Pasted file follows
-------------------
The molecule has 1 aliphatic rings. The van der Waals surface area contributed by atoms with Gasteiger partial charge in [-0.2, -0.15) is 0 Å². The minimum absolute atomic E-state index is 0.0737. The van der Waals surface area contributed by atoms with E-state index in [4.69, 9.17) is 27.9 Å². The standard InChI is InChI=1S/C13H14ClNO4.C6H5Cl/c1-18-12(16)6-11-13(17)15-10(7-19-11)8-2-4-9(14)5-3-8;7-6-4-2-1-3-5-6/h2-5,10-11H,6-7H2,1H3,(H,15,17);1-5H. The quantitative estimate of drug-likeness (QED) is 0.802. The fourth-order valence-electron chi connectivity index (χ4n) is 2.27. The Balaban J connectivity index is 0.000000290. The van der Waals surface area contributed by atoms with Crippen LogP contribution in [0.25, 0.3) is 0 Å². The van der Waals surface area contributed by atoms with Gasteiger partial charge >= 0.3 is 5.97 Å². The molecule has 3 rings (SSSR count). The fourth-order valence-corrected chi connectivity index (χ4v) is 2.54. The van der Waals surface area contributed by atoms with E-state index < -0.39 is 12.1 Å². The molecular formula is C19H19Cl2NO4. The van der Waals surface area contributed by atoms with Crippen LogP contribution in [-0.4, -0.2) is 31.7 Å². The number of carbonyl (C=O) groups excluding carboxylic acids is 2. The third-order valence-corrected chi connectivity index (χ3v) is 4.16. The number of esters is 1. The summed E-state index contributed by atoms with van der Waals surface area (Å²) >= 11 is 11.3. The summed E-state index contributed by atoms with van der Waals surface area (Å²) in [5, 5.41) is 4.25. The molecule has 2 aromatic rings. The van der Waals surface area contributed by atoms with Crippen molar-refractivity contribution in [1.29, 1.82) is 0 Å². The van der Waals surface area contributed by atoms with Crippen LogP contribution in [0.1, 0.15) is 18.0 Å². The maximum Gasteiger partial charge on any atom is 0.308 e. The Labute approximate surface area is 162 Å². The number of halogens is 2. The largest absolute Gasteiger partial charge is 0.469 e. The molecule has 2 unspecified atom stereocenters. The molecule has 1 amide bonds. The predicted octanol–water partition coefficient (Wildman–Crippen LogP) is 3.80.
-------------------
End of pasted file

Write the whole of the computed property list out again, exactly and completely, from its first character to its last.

The molecule has 1 aliphatic rings. The van der Waals surface area contributed by atoms with Gasteiger partial charge in [-0.2, -0.15) is 0 Å². The minimum absolute atomic E-state index is 0.0737. The van der Waals surface area contributed by atoms with E-state index in [4.69, 9.17) is 27.9 Å². The standard InChI is InChI=1S/C13H14ClNO4.C6H5Cl/c1-18-12(16)6-11-13(17)15-10(7-19-11)8-2-4-9(14)5-3-8;7-6-4-2-1-3-5-6/h2-5,10-11H,6-7H2,1H3,(H,15,17);1-5H. The quantitative estimate of drug-likeness (QED) is 0.802. The fourth-order valence-electron chi connectivity index (χ4n) is 2.27. The Balaban J connectivity index is 0.000000290. The van der Waals surface area contributed by atoms with Crippen LogP contribution in [0.25, 0.3) is 0 Å². The van der Waals surface area contributed by atoms with Gasteiger partial charge >= 0.3 is 5.97 Å². The molecule has 3 rings (SSSR count). The fourth-order valence-corrected chi connectivity index (χ4v) is 2.54. The van der Waals surface area contributed by atoms with E-state index < -0.39 is 12.1 Å². The molecular formula is C19H19Cl2NO4. The van der Waals surface area contributed by atoms with Crippen LogP contribution in [-0.4, -0.2) is 31.7 Å². The number of carbonyl (C=O) groups excluding carboxylic acids is 2. The third-order valence-corrected chi connectivity index (χ3v) is 4.16. The number of esters is 1. The summed E-state index contributed by atoms with van der Waals surface area (Å²) >= 11 is 11.3. The summed E-state index contributed by atoms with van der Waals surface area (Å²) in [5, 5.41) is 4.25. The molecule has 2 aromatic rings. The van der Waals surface area contributed by atoms with Crippen molar-refractivity contribution in [1.29, 1.82) is 0 Å². The van der Waals surface area contributed by atoms with Crippen LogP contribution in [0.1, 0.15) is 18.0 Å². The maximum Gasteiger partial charge on any atom is 0.308 e. The Labute approximate surface area is 162 Å². The number of halogens is 2. The largest absolute Gasteiger partial charge is 0.469 e. The molecule has 2 unspecified atom stereocenters. The molecule has 1 amide bonds. The predicted octanol–water partition coefficient (Wildman–Crippen LogP) is 3.80.